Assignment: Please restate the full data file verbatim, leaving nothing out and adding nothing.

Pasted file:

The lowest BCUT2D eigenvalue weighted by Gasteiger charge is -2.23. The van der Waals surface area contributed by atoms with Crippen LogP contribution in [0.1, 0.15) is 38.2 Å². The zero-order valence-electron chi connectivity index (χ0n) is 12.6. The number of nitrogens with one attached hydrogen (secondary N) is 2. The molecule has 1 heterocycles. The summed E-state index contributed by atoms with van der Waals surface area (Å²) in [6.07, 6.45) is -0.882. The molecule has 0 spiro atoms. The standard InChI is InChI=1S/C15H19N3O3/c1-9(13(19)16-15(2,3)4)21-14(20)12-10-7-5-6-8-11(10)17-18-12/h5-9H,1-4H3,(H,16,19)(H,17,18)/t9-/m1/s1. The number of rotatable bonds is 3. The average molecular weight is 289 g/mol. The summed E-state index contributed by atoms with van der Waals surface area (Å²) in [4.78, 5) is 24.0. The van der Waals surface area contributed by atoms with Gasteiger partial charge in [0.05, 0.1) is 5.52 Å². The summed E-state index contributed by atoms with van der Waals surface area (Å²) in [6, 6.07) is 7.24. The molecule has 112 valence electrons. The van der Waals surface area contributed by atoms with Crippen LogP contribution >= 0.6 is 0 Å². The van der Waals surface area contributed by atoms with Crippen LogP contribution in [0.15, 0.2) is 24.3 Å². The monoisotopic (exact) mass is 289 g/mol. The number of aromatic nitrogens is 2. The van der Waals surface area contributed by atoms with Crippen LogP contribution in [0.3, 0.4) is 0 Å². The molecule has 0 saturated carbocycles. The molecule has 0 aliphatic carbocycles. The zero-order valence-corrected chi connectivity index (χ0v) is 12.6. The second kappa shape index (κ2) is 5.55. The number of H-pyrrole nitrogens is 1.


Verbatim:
The lowest BCUT2D eigenvalue weighted by Gasteiger charge is -2.23. The van der Waals surface area contributed by atoms with Crippen LogP contribution in [0.1, 0.15) is 38.2 Å². The zero-order valence-electron chi connectivity index (χ0n) is 12.6. The number of nitrogens with one attached hydrogen (secondary N) is 2. The molecule has 1 heterocycles. The summed E-state index contributed by atoms with van der Waals surface area (Å²) in [6.07, 6.45) is -0.882. The molecule has 0 spiro atoms. The standard InChI is InChI=1S/C15H19N3O3/c1-9(13(19)16-15(2,3)4)21-14(20)12-10-7-5-6-8-11(10)17-18-12/h5-9H,1-4H3,(H,16,19)(H,17,18)/t9-/m1/s1. The number of rotatable bonds is 3. The average molecular weight is 289 g/mol. The summed E-state index contributed by atoms with van der Waals surface area (Å²) in [4.78, 5) is 24.0. The van der Waals surface area contributed by atoms with Gasteiger partial charge in [0.05, 0.1) is 5.52 Å². The summed E-state index contributed by atoms with van der Waals surface area (Å²) in [6, 6.07) is 7.24. The molecule has 112 valence electrons. The van der Waals surface area contributed by atoms with Crippen LogP contribution >= 0.6 is 0 Å². The van der Waals surface area contributed by atoms with Crippen LogP contribution in [0.15, 0.2) is 24.3 Å². The monoisotopic (exact) mass is 289 g/mol. The number of aromatic nitrogens is 2. The van der Waals surface area contributed by atoms with Crippen LogP contribution in [0.3, 0.4) is 0 Å². The molecule has 0 saturated carbocycles. The molecule has 0 aliphatic carbocycles. The zero-order valence-corrected chi connectivity index (χ0v) is 12.6. The second kappa shape index (κ2) is 5.55. The number of H-pyrrole nitrogens is 1.